As the immune system attacks allergens, one type of immune cell (the mast cell) starts to leak chemicals known as histamine, prostaglandins, cytokines, and leukotrienes. These chemicals create inflammation which causes the array of allergenic symptoms we experience. Many over-the-counter allergy medications work by blocking the production and release of these inflammatory chemicals. However, since many of these medications can cross the blood brain barrier, they tend to cause drowsiness. Stinging nettle is unique in its ability to stay away from the brain and therefore will not entice you to curl up and sleep.

Vitamin C Cleans the Respiratory Tract

Vitamin C is another critical nutrient for allergy season. It blocks histamine and acts as an anti-inflammatory just like quercetin and stinging nettle. However, this vitamin also functions as a potent antioxidant, scavenging the free radicals that are dangerous to our cells.

Antioxidants are important during allergy season, since an abundance of free radicals are generated by the immune system in response to invading pollen. Therefore, vitamin C can indirectly support the immune system and body by acting as a street sweeper, cleaning up all the excess free radicals generated in response to the body acting against the invading pollen. In this way, vitamin C gives the immune system a cleaner environment with which to conduct its job and protects neighboring cells from damage while the immune system functions.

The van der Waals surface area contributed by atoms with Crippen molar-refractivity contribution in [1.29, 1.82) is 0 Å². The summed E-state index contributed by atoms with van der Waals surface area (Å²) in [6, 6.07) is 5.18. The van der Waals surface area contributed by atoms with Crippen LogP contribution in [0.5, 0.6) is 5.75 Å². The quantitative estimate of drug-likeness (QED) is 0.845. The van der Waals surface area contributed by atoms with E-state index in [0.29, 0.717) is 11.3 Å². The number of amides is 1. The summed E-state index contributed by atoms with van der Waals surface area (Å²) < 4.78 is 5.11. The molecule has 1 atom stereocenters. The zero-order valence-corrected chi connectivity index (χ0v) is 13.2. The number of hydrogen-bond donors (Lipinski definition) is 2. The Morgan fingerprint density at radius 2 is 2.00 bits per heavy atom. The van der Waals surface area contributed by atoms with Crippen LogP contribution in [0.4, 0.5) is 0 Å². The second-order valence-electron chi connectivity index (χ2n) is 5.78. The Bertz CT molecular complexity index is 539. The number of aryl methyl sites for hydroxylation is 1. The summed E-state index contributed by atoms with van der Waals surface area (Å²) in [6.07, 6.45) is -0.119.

Vitamin C is a water-soluble vitamin, meaning it is very safe in high doses. If you take too much, it simply exits the body through your urine. During allergy season, it is not uncommon to take an extra 2,000 – 5,000mg, if needed.

Vitamin C is found in copious quantities in fresh fruits and vegetables such as colored peppers, strawberries, grapefruit, and dark greens. Therefore, eating lots of fresh fruits and vegetables will ensure a healthier body during allergy season. Vitamin C is very delicate and can be destroyed by heat and pressure, so canned fruits and vegetables are poor sources of this vitamin. Fruit juice is also a poor choice since the pasteurization and processing destroys the natural vitamin and requires manufacturers to enrich the beverage with synthetic vitamin C. Unfortunately, the quantity added back during processing is not nearly as large as the naturally existing dose. Therefore, fresh produce is a winner, again.

Vitamin D for Mold Allergies

Mold allergies are particularly complicated. In apparently healthy individuals, seasonal mold spores may not be any more bothersome than weed pollen, but in other individuals, mold exposure can create chaos in the respiratory tract.

Aspergillus fumigatus is the most frequently encountered fungus both in the home and outdoors. The immune cells of the respiratory tract act as the first line of defense, explaining why a healthy immune system is so important during mold exposure. Researchers have discovered that mold spores can identify and claim possession of vitamin D receptors in the airway. Therefore, maintaining adequate vitamin D levels are important so that empty vitamin D receptors aren’t available for mold spores to possess. Unfortunately, vitamin D deficiencies are notorious among individuals and replenishing a less-than-optimal vitamin D level can take time. Therefore, it is advantageous to attain optimal vitamin D levels prior to the fall season to offer the body full support against allergens. If you haven’t had your vitamin D levels checked at the doctor’s office recently (a test known as a 25-hydroxy vitamin D blood test), ask for it! Your levels should be no less than 50ng/mL and ideally, they should be close to 80ng/mL.

The best protection for fall allergies includes a combination of quercetin, stinging nettles, and vitamins C and D. Let’s enjoy the cool season and popping color by choosing natural anti-histamines that won’t leave us drowsy and miserable this season.